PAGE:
"Sure. In your hospital bed at home. We'd done it there a few times in the year or so you had that bed. Usually, though, we'd do it in our regular bed, and then I'd get you in the hospital bed or, if it was still day, dressed and in your wheelchair. The last time we made love was in the hospital bed a month, I'd say, before you died."
"I still don't remember."
"It couldn't have been too pleasant for you, doing it in that cramped space and your not feeling that well, and you were probably just accommodating me. You did that a lot, mostly before you got very sick. I was always grateful. I remember your saying a number of times--maybe ten in our thirty years together--'Nothing happening? An off day?' Or 'Things just not working?' This is when we did it in whatever regular bed we were in at home or in Maine, and you could still get around on your own fairly easily--undress and get out of your wheelchair and onto the bed. Turn over by yourself and get on top or switch positions and so on. Anyway: 'Let me see what I can do to help,' you used to say."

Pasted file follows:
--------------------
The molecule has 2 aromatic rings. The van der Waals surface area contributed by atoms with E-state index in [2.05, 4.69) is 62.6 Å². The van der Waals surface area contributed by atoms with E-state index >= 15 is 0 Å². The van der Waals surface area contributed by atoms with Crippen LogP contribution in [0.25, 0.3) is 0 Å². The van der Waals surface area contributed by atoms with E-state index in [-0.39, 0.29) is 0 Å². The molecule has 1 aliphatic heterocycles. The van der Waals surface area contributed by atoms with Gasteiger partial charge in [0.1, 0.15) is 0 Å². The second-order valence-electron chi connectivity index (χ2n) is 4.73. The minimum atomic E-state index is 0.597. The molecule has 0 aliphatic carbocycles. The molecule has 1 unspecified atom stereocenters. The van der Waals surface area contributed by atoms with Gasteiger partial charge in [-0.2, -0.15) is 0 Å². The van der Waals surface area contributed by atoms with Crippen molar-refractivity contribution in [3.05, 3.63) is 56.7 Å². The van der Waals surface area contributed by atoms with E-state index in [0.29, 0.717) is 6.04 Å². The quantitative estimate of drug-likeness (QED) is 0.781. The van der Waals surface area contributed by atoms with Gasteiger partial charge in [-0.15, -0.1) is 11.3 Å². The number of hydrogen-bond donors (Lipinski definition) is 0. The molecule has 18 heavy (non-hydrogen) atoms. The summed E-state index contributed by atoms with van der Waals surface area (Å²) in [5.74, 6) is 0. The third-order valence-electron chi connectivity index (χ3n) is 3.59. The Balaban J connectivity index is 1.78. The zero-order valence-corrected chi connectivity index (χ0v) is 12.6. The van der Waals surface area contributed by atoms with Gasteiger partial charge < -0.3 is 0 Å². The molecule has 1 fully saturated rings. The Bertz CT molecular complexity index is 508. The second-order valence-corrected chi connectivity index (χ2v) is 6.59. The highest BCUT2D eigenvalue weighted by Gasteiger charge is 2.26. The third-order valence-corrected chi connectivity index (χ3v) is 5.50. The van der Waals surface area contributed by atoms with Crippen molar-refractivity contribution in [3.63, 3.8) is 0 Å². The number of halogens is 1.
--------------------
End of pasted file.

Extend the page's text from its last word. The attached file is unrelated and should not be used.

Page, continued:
"And it worked?"
"What you did was infallible. Maybe because you didn't have to do it that often, and it took just a minute or two, and then I was ready to go again. Though I'm sure I wanted you to do it longer, maybe to the end, but that would have been cheating you, and I knew it really wasn't something you liked doing. For me, it was wonderful, of course. What was most wonderful was when you didn't have to accommodate me but enjoyed the whole thing yourself and even initiated it. You'd come to the room I was working in. It was usually our bedroom, in Maine or our string of homes in Baltimore. The kids would be in school or at camp or the baby would be sleeping. No, when we lived in our house on Sulgrave I worked in the basement, but we had a guest bed down there. Anyway, you'd say something like 'Think you can spare half an hour?' Or 'What do you say to us both taking a short break?' Always something like that. And I always said yes. I don't think I ever said no."